However when record deals were plentiful, many great sideman got their own deals and even sold good quantites of CD’s/Albums but when push comes to shove it turned out they were still sidemen after all.

I would even go as far as to say these days the artists that are still doing gigs in their own name are all established leaders already and were so before the recent downturn in the music business.

Witness just how hard it is these days to develop a new artist in todays market place.

In my opinion there will never be another Beatles because the current music business model doesn’t allow or make it possible for the development time it takes for a band like the Beatles to come about which is a sad state of affairs and the subject of another blog maybe.

So some times one has to put aside any financial considerations and go for it?

Just go for it and turn down that sideman gig no matter how hard it is to do.

As Shakespeare the band leader said just before a gig at the White Swan Inn in Stratford Upon Avon in 1594 (he was 30 years old at the time)!

“To be a sideman,or not to be a sideman:that is the question:

Whether “tis nobler in the mind to suffer

The slings and arrows of outrageous fortune,

Or to take arms against a sea of troubles,and decline that casual wedding gig as a sideman?”

My apologies William!


I get many requests to manage upcoming artists and bands etc.

Its tricky to respond and not discourage them in doing so and every manager does have one or two developing artists that he believes in but in some ways an artist has to “earn” a manager.

There is no income for the manager with the developing artist and there may never be any and even managers need to eat and pay their rent and expenses.

There seems to be this point when an artist has so much going on that they have generated for themselves that they have to have some serious help such as a management company.

We call it handling the minutia and there is plenty of it to handle.

Booking the Travel,Book the band,payroll,PR liaison scheduling interviews,prepping the dates,organising the tour in general,comp tickets and backstage lists and on and on.

Plus lets not forget all the personal stuff such as….. the Drummers girlfriend just ditched him…..the Guitarist wants to play of his own songs…the singers cat died and so on.

Bigger acts have tour managers and Personal assistants (PA’s) to assist but these artists are not the problem we are discussing here.

Besides handling the minutia the manager is really responsible for the big stuff such as getting the the record deal,the agent,the PR company, Independent Radio promotion and full liaison with all those people.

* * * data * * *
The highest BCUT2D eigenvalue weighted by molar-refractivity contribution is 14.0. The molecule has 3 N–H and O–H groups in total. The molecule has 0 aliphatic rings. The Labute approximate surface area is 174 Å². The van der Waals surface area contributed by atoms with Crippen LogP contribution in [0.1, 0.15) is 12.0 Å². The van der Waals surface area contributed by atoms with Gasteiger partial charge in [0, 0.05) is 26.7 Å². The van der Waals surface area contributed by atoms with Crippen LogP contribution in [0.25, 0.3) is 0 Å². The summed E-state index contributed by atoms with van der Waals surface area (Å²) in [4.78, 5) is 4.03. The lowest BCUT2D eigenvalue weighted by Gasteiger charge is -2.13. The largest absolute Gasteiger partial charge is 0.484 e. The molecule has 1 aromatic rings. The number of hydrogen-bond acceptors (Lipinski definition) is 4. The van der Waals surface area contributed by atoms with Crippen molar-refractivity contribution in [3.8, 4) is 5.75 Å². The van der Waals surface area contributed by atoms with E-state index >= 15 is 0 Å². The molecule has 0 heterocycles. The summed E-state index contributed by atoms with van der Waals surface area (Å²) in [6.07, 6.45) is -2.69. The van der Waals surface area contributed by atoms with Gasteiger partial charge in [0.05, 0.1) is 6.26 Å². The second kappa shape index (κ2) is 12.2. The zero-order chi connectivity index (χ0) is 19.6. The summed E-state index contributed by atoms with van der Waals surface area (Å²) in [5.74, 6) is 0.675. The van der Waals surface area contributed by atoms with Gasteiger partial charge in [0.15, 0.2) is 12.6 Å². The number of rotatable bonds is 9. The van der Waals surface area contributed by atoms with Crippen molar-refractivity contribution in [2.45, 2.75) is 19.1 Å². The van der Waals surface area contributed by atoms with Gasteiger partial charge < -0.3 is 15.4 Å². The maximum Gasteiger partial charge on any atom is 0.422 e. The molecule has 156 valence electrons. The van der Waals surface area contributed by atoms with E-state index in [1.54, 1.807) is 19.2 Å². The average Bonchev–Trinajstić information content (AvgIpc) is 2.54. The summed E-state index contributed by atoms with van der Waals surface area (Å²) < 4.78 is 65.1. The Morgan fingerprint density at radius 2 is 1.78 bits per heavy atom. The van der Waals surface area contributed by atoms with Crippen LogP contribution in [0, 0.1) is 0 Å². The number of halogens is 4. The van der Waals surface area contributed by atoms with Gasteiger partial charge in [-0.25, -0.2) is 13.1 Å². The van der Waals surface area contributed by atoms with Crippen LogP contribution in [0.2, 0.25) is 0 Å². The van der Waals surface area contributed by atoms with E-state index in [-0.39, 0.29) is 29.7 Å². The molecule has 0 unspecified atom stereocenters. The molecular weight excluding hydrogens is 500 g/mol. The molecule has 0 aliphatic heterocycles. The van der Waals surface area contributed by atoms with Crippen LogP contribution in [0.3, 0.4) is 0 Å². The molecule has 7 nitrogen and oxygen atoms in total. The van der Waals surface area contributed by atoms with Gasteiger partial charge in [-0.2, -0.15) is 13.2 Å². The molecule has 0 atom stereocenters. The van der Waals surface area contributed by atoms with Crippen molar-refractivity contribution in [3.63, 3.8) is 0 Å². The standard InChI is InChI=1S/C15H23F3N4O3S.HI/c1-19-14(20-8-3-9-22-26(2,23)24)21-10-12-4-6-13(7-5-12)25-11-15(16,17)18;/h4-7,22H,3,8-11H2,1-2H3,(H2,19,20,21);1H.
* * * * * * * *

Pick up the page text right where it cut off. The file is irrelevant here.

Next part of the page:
There’s plenty to do with the successful and expanding artist.

But here we have the artist who is just getting going in these difficult times. He has a view gigs for his band and is doing his demo’s or CD , maybe he’s playing in other bands as well and lets say he’s even having some success and creating interest which is ideal and an essential part of this scenatio.

You get the idea and its going to be difficult for this artist to find a manager for many reasons not the least of which is there are not many good ones.

So whats the solution?


I’ve seen this work and in fact I’m a product of the concept.

I know many managers who started as Road Managers,PA”s ,Tour Mangers,Promoters,Roadies, Publicity assistants etc.etc.

Then there is the other level where lawyers,agents,producers and record Company employees and execs become established artists mangers which is a different scenario but almost the same idea.

So how do you do this?

Look around you as there are always friends who (and this is the big PLUS) love the artist or his music even mates,girlfriends or wives can qualify.

These later two have an added problem as there is an emotional attachment and if things go wrong that can be very skicky.

Plus I’ve noticed wife/managers sometimes have a hard time, its not 100% but it can happen.I’m not sure why but I believe its to do with the phenomena that a wife,husband ,girlfriend,boyfriend,relatives have a hard time being objective about the one they love and sometimes management takes that objective unbiased point of view.

So look around those people around you and evaluate if there is someone thats shows interest and has potential and see if you can work something out.

There’s a million ways to get started and it depends entirely on the circumstances as usually money is at a premium.

They can help set up the band,make calls for you,drive you to the gig whatever you need.

But there is an important part of this idea here and that is you want them to learn the business so give them responsibility and a chance to do so plus see if the can handle it that responsibilty. As they develop put them on more of your lines and relationships and introduce them to people so that they can take those lines over for you.

Of course there are many variable factors such as their aptitude and ability but if they have what it takes they can be a better manager than anyone you’ll ever find elsewhere.

Time is a factor as this may not be a fast process so its takes time and it would be nice to pay them something as soon as you can.

There’ll be a point when you can enter into a formal agreement with them as a manager or assistant and they then go on percentage basis but more about that  some other time.